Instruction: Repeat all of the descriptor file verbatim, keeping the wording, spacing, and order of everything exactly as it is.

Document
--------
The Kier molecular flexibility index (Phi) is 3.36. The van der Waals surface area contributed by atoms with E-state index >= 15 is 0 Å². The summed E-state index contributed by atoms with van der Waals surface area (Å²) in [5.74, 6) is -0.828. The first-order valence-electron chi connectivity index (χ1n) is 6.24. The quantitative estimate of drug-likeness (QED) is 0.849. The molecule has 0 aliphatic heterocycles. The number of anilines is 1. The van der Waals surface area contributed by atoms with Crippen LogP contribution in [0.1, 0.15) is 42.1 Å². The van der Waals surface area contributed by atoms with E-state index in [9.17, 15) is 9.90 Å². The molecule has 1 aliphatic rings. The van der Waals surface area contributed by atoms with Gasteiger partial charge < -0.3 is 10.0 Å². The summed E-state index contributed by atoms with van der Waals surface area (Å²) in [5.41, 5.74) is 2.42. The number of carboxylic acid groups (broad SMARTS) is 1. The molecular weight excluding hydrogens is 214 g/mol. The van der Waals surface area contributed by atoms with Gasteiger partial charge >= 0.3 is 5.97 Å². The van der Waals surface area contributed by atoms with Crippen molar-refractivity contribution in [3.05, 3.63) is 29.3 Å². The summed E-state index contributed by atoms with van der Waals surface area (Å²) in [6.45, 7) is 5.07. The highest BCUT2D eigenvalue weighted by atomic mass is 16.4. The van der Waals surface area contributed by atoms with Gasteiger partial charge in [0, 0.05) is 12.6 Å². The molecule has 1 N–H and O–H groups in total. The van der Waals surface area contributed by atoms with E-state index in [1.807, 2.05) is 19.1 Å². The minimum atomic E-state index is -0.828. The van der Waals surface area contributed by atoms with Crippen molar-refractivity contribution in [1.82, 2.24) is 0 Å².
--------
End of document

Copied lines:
The Kier molecular flexibility index (Phi) is 3.36. The van der Waals surface area contributed by atoms with E-state index >= 15 is 0 Å². The summed E-state index contributed by atoms with van der Waals surface area (Å²) in [5.74, 6) is -0.828. The first-order valence-electron chi connectivity index (χ1n) is 6.24. The quantitative estimate of drug-likeness (QED) is 0.849. The molecule has 0 aliphatic heterocycles. The number of anilines is 1. The van der Waals surface area contributed by atoms with Crippen LogP contribution in [0.1, 0.15) is 42.1 Å². The van der Waals surface area contributed by atoms with E-state index in [9.17, 15) is 9.90 Å². The molecule has 1 aliphatic rings. The van der Waals surface area contributed by atoms with Gasteiger partial charge < -0.3 is 10.0 Å². The summed E-state index contributed by atoms with van der Waals surface area (Å²) in [5.41, 5.74) is 2.42. The number of carboxylic acid groups (broad SMARTS) is 1. The molecular weight excluding hydrogens is 214 g/mol. The van der Waals surface area contributed by atoms with Gasteiger partial charge >= 0.3 is 5.97 Å². The van der Waals surface area contributed by atoms with Crippen molar-refractivity contribution in [3.05, 3.63) is 29.3 Å². The summed E-state index contributed by atoms with van der Waals surface area (Å²) in [6.45, 7) is 5.07. The highest BCUT2D eigenvalue weighted by atomic mass is 16.4. The van der Waals surface area contributed by atoms with Gasteiger partial charge in [0, 0.05) is 12.6 Å². The molecule has 1 N–H and O–H groups in total. The van der Waals surface area contributed by atoms with E-state index in [1.807, 2.05) is 19.1 Å². The minimum atomic E-state index is -0.828. The van der Waals surface area contributed by atoms with Crippen molar-refractivity contribution in [1.82, 2.24) is 0 Å².